11 Mar 2020

White Ferns take World Cup on the road

11:54 am on 11 March 2020

The White Ferns will tour the country and play for more prize money than ever before when the ICC Women's Cricket World Cup is held in New Zealand next year.

White Ferns opener Suzie Bates top scored in New Zealand's innings.

White Ferns opener Suzie Bates Photo: Photosport

A Trans-Tasman face-off at the Basin Reserve is one of the highlights of a 31-match schedule announced in Wellington today.

The Basin Reserve was confirmed to host two White Ferns match-ups during the tournament, one of those being against T20 World Cup Champions and staunch rivals Australia on Saturday, 13 February.

All six of the host cities will get to see the White Ferns in action as they play in Auckland, Hamilton, Tauranga, Wellington, Christchurch and Dunedin.

To mark the World Cup's launch, White Ferns captain and record smasher Sophie Devine was on hand at the Basin Reserve.

"It's a match we absolutely fizz about as players - taking on the Aussies is always a huge thrill," she said.

"Playing in a World Cup against our arch-rivals in my home city will be an unreal feeling."

Auckland's Eden Park will host an opening weekend featuring the White Ferns on Waitangi Day, followed by defending champions England versus Australia the next day.

The White Ferns take on South Africa's Proteas in one of six pool matches and a semi-final to be held in Hamilton.

Tauranga will host a semi-final and five pool matches, including three back-to-back Sunday afternoons starring a showdown with reigning champions England.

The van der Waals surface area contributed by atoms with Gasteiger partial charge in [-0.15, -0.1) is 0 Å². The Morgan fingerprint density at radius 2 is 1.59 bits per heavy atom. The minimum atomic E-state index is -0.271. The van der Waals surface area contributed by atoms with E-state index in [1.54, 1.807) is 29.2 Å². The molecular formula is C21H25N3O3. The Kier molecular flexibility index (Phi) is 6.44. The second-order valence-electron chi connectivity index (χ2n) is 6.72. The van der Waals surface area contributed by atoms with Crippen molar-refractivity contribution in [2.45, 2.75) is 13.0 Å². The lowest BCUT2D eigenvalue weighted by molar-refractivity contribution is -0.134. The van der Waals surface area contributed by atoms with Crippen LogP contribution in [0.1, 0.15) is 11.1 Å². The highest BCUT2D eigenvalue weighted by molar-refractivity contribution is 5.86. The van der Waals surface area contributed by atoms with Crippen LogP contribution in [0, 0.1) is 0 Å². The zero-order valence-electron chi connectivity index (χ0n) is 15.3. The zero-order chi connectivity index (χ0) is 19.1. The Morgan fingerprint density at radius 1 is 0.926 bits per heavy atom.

Christchurch to host the final on 7 March under lights at Hagley Park on the back of five pool matches.

Prize money for the showpiece of women's international cricket will total $5.5million, which is a significant increase on the prize money available of $3.1m in 2017 and $316,000 in 2013.

ICC ceo, Manu Sawhney said: "The ICC has made a long-term commitment to to elevating women's cricket as part of our strategy to grow and develop the global game.

"We want to build a sustainable foundation for women's cricket. It is about building a product that fans want to watch, that kids want to take up, that sponsors and broadcasters want to be part of."

With the 30-day, 31-match schedule now locked in, ICC Women's Cricket World Cup ceo Andrea Nelson is excited to see the country get behind the event.

"Our team is proud to be delivering a tournament where Kiwis across the whole country, in each of our six host cities, can really get involved in what is a truly special event. We can't wait to see the excitement build around New Zealand as we prepare to roll out the welcome mat for the rest of the world," Nelson said.

New Zealand, Australia, England and South Africa have already qualified for the World Cup. The remaining four teams will be established following the completion of the ICC Women's Championship and a subsequent qualifying tournament in Sri Lanka in July.

The eight-team round robin format will see all teams play each other, with the top four teams qualifying for semi-finals.